She started to reach for a box at the same time Miyoung did. When their hands brushed, she felt a spark, like static shock. It happened often when she came in contact with the former gumiho, as if Miyoung’s latent fox abilities still hungered for energy.

“Sorry,” Miyoung muttered.

“No worries,” Somin assured her. “As long as you don’t suck out all my gi, we can stay friends.”

Miyoung pursed her lips at that. She still wasn’t quite able to joke about her old gumiho life. Somin couldn’t really blame her. After all, she figured it had to be traumatizing to survive by taking the lives of others.

“Knock, knock.” Somin’s mother opened the front door. “Sorry I’m late. Traffic was horrible. I was going to take the subway, but I just didn’t want to deal with so many sweaty peo­ple. I hate public transportation during the summer. But then I guess everyone else had the same idea to drive, and it took way too long to get here.”

Somin almost laughed. Usually, it was a toss-up who was taking care of whom between the two. Her mother was all spark and energy and light. But she was also so scattered she’d forget her own brain if it wasn’t shut securely in her head. Even though Somin was just a nineteen-year-old high school senior, she was definitely the more responsible out of the two.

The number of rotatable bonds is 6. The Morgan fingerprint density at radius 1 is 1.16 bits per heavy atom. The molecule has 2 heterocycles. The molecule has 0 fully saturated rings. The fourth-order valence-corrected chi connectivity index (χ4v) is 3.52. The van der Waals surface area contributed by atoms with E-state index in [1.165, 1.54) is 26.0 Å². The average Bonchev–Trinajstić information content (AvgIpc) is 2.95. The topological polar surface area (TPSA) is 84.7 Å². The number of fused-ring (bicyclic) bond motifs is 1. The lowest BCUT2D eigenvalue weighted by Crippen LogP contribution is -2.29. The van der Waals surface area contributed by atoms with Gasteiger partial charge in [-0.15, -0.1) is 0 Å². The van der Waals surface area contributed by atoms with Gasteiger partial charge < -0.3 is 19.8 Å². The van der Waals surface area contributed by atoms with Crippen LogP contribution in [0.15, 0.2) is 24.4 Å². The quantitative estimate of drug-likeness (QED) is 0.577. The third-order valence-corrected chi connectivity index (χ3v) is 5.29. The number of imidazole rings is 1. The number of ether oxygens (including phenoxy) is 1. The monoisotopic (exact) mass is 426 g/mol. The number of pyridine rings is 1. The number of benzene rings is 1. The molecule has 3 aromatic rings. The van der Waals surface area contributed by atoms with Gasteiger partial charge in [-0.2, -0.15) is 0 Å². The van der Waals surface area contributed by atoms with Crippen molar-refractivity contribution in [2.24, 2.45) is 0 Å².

There was no one in this world Somin loved as much as her mother, except maybe Jihoon. They weren’t quite a traditional family, but Somin considered them a unit.

“It’s all right, Ms. Moon, we haven’t even gotten started,” Jihoon said.

“Some of us have,” Miyoung muttered.

“Well, what should we tackle first?” Somin’s mother clapped her hands together and looked expectantly at her daughter.

Now Somin did laugh. It always fell on her to take charge. “Jihoon, why don’t you take care of your black-hole room. Miyoung, can you do the bathroom? Mom, can you do . . .” She hesitated, then said, “The back room?” because she couldn’t quite bring herself to say “Halmeoni’s room.”

Her mom gave her a knowing smile. “Of course.” She picked up a box and headed to the back.

Jihoon stared after Somin’s mother as she opened the door to Halmeoni’s room. He still didn’t move as the door closed behind her.

“Jihoon-ah,” Somin said.

“Clean my black hole of a room, got it,” he said, his voice way too bright.

“Is he doing all right?” Somin asked Miyoung when Jihoon was gone.

“He’s surviving,” Miyoung said as she picked up a box and hauled it into the small bathroom.